Market Overview – Morning Express
|Ryan Gorman gave you the Nonfarm Payroll rundown and the market’s reaction in Friday’s Midday Market Minute.|
|A deluge of slowing economic data last week lifted risk-assets for a tremendous monthly close. However, how much more supportive could the data get? That was our theme heading into Nonfarm Payroll. With uncertainties removed after NVDA’s earnings and Fed Chair Powell’s Jackson Hole speech, JOLTs, CB Consumer Confidence, ADP, and GDP all slowed slightly last week. They did not drop off a cliff and the Goldilocks slowing set the stage for Nonfarm Payroll, but how much more supportive could another perfect read even be? Well, Nonfarm Payroll was as Goldilocks as it gets; July job growth was revised lower by 30k, and August job growth beat by 17k, but wage growth came in lower than expected at +0.2% m/m versus +0.3% and +4.3% y/y versus +4.4%. Furthermore, the Unemployment Rate jumped to 3.8% from 3.5%, the highest since March 2022. This is exactly what the Fed wants to see in order to pause rate hikes and Treasuries rallied as they should. After a quick spike following the data release, the 30-year Bond rallied as much as 2% on the week, but on Friday it could not take out Thursday’s high and was the first of the complex to turn red. In fact, 30-year Bond futures turned red just as the odds of a Fed rate cut moved from June to being favored in May. What does this tell us? Other than supply fears that have crushed the complex at the onset of the last two months, is the Bond market pricing in reflation due to Fed hikes? As we take a step back to evaluate price action coming out of the Labor Day holiday, the financial sector’s summer-end, it becomes a task finding the next leading narrative. For us, the failed rally attempt in the 30-year Bond last week is something that must be watched very closely through tomorrow’s ISM Services data, next Wednesday’s CPI, and the September 20thFed decision.|
** It is notable there is a seasonal sell in the 30-year Bond September 3rd through the 15th that has been profitable 13 out of the last 15 years and has averaged about 2 handles.**
E-mini S&P (September) / NQ (September)
S&P, last week’s close: Settled at 4521.50, up 5.50 on Friday and 107.25 on the week
NQ, last week’s close: Settled at 15,516.25, down 22.25 on Friday and up 537.00 on the week
E-mini S&P and E-mini NQ futures retraced back to the scene of the early August failure. Essentially neutralizing the fallout. A battle at overhead resistance took hold early in Friday’s session and helped redefine major three-star resistance in the E-mini S&P at 4544.75-4547.50 and in the E-mini NQ at 15,593-15,610. This is now the line in the sand, a move out above here is likely to send indices to new local highs. Furthermore, only slightly lower lows as we have seen so far into today, could be constructive for a bull-flag pattern. This increases the importance of supports in play today at 4507.25-4512.75 in the E-mini S&P on a closing basis as well as the next big level below there at 4491-4492.25. Above here, the bulls will keep a constructive narrative, however, a break below would be negative and likely encourage added selling.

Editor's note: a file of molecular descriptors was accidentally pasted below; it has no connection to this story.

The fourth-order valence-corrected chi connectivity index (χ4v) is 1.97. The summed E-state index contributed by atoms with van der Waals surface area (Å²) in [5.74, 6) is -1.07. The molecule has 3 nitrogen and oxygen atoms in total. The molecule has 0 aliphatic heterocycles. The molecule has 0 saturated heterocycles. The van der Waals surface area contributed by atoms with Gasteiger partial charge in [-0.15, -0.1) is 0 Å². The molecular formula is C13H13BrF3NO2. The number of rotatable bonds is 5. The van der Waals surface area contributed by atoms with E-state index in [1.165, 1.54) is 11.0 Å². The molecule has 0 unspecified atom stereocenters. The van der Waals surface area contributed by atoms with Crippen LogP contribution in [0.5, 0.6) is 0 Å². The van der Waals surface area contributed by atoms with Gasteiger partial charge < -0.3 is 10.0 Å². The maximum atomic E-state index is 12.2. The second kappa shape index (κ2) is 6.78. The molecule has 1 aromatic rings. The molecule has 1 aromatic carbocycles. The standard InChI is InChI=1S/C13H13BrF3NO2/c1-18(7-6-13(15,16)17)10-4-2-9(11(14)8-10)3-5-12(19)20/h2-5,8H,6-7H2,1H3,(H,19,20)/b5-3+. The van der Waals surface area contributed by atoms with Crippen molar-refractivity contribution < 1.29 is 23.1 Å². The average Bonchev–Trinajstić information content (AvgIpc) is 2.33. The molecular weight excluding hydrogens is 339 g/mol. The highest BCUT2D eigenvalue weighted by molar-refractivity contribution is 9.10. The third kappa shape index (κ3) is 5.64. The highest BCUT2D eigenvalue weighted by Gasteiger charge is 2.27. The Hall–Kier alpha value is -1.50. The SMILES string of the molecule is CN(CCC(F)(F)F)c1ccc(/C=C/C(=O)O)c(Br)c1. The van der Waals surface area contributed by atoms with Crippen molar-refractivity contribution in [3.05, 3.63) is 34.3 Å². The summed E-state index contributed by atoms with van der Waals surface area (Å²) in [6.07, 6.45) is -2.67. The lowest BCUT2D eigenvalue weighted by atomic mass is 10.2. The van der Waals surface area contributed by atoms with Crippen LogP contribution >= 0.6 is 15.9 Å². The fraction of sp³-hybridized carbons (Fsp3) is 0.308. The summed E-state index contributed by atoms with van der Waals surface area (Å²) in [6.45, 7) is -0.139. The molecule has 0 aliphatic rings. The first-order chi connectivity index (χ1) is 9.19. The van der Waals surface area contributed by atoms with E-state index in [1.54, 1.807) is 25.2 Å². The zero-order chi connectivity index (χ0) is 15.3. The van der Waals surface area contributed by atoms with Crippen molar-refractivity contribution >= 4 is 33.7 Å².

Resistance: 4531-4533.50**, 4539.75***, 4544.75-4547.50***, 4550.75**, 4560.75-4567.25****
Support: 4507.25-4512.75***, 4501**, 4491-4492.25***, 4467-4473****, 4447-4451***, 4438.50***
Resistance: 15,593-15,610***, 15,652**, 15,780-15,817****
Support: 15,488-15,508***, 15,450**, 15,375**, 15,335-15,345***, 14,242-15,270**, 15,164-15,195***, 15,048-15,075***
Crude Oil (October)
Last week’s close: Settled at 85.55, up 1.92 on Friday and 5.72 on the week
Crude Oil handily closed above 84.82-85.03 and confirmed a bullish breakout last week. Furthermore, we are currently witnessing a surge into the traditional intraday open that has pinged the $87 mark. The strength comes despite China Services data missing expectations over the weekend, leading to a weakening Chinese Yuan. However, as global economic data (not that from the U.S.) deteriorates, it stokes a narrative for OPEC+ to extend its production cuts and that is exactly what sparked the rip to $87 as Saudi Arabia extended its voluntary cut of 1 mbpd for the three months ending in December and Russia extended its 300k bpd cut through the same timeframe. Today’s session low in WTI Crude futures has held that breakout point, now major three-star support, at 82.82-85.03, and the bulls are in the driver’s seat while above here. Regardless, traders should be cautious chasing a 10% surge over the last week.
Resistance: 86.06-86.14**, 86.53***, 88.09
Support: 84.82-85.03***, 83.69-84.16***, 82.82-83.19**, 82.03-82.57***, 81.48-81.63***
Gold (December) / Silver (September)
Gold, yesterday’s close: Settled 1967.1, up 1.2 on Friday and 27.2 on the week
Silver, yesterday’s close: Settled at 24.562, down 0.25 on Friday and 0.021 on the week
Gold and Silver have again been bludgeoned. The move comes after Gold failed at rare major four-star resistance at 1976.1-1982.6, and Silver’s September to December roll left a gaping difference of 30 cents. It was Gold’s gaping roll from August that left nearly a $20 difference to October and $40 to December. When interest rates were zero, the roll would be negligible and the sharp ascent in rates has also quickly widened the roll, creating a psychological headwind for bulls and opportunity for bears.
Both Gold and Silver futures are attempting to lift from our next levels of major three-star supports. This morning’s rebound will be crucial for the bulls to defend, or otherwise face the same peril as the August descent.
Resistance: 1963.9-1967.1***, 1976.1-1982.6****, 1992.2**, 2004.4-2009.2****
Support: 1954.2-1954.8***, 1946.8-1947.8**, 1939-1941.7**, 1926-1931****
Resistance: 24.20-24.31***, 24.70-24.81***
Support: 23.83**, 23.65-23.76***, 23.59*, 23.25-23.39**, 23.04-23.08***
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